The whole arrangement is cooled by two 100mm fans fixed on an aluminum frame:

The fans are 20mm thick, therefore the ASUS GeForce GTX 680 DirectCU II TOP needs not two but three PCI Express slots inside a system case. The speed of the fans is PWM-regulated within a range of 1000 to 3400 RPM.

We checked out the card’s temperature while running Aliens vs. Predator (2010) in five cycles at the highest settings (2560x1440, with 16x anisotropic filtering and 4x antialiasing). We used MSI Afterburner 2.2.1 and GPU-Z 0.6.2 as monitoring tools. This test was carried out with a closed system case at an ambient temperature of 25°C. We didn’t change the card’s default thermal interface.

Let’s see how efficient the DirectCU II is on the fastest version of GeForce GTX 680:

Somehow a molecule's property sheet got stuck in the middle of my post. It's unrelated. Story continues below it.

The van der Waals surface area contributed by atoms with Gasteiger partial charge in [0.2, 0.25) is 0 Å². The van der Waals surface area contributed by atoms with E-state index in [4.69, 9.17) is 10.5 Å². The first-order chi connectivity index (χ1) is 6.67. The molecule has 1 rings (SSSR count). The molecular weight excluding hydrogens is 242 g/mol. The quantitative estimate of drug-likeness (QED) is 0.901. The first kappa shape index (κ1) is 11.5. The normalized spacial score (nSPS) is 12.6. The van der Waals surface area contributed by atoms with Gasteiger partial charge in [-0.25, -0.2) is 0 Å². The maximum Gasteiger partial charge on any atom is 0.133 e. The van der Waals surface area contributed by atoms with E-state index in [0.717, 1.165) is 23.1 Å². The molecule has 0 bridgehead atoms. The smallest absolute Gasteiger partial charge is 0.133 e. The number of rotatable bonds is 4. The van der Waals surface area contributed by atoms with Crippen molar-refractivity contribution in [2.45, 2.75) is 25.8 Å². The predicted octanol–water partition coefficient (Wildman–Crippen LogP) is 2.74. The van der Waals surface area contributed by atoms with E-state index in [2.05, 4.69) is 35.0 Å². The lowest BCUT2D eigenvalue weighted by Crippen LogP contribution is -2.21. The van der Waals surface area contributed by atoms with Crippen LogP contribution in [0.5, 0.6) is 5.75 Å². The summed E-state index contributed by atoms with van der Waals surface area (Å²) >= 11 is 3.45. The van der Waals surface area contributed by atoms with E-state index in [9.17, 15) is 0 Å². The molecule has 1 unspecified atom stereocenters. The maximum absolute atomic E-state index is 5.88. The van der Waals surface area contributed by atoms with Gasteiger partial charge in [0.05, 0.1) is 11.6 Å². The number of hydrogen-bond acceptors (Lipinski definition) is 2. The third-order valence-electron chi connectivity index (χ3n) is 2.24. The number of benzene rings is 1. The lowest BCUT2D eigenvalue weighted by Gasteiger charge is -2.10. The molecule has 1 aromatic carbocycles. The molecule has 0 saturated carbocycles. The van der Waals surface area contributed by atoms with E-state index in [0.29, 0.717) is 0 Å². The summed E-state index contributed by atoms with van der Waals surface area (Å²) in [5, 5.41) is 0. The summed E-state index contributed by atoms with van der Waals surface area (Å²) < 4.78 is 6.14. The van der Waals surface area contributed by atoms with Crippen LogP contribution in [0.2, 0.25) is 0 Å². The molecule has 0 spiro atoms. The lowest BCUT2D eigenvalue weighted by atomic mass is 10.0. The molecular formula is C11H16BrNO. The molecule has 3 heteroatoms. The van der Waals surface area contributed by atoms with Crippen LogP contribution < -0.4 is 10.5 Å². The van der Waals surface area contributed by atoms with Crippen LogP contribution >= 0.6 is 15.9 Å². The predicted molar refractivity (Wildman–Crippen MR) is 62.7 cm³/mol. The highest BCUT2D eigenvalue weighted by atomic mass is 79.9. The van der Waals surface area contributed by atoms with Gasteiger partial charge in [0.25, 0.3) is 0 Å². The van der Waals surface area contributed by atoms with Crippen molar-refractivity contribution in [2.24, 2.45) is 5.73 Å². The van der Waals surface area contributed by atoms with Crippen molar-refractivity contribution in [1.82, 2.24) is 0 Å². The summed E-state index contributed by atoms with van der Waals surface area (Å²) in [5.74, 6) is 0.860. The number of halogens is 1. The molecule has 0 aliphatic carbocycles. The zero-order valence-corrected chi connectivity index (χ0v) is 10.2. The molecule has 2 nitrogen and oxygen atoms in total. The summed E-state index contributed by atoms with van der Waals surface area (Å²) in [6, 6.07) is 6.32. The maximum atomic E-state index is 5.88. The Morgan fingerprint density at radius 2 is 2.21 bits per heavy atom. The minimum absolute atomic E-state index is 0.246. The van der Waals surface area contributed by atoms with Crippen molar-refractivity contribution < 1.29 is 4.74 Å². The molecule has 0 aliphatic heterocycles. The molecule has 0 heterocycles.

Automatic fan mode

Maximum fan speed

Well, the exclusive cooler from ASUS is fantastically efficient. The peak GPU temperature in the automatic fan regulation mode is only 61°C, the fans rotating at 1400 RPM. And the GPU clock rate is as high as 1215 MHz! When the fans are set at their maximum speed of 3360 RPM, the temperature is 51°C. Such a high efficiency can rather be expected from liquid-cooling systems, so our praise and applause all go to ASUS engineers for such an ingenious solution.

As for overclocking potential, the ASUS GeForce GTX 680 DirectCU II TOP comes already heavily pre-overclocked, so we can’t expect much more from it. We could only speed up the GPU and memory of our sample to 1212 (1290) MHz and 7168 MHz, respectively.

Anyway, we are quite satisfied with this result since the peak GPU temperature grew only by 2°C to reach 63°C and the fans sped up by less than 100 RPM.

So, the ASUS GeForce GTX 680 DirectCU II TOP can deliver high-quality and smooth visuals in games and can also do that without overheating or producing much noise. Just a perfect solution all around. Let’s see if MSI can match it.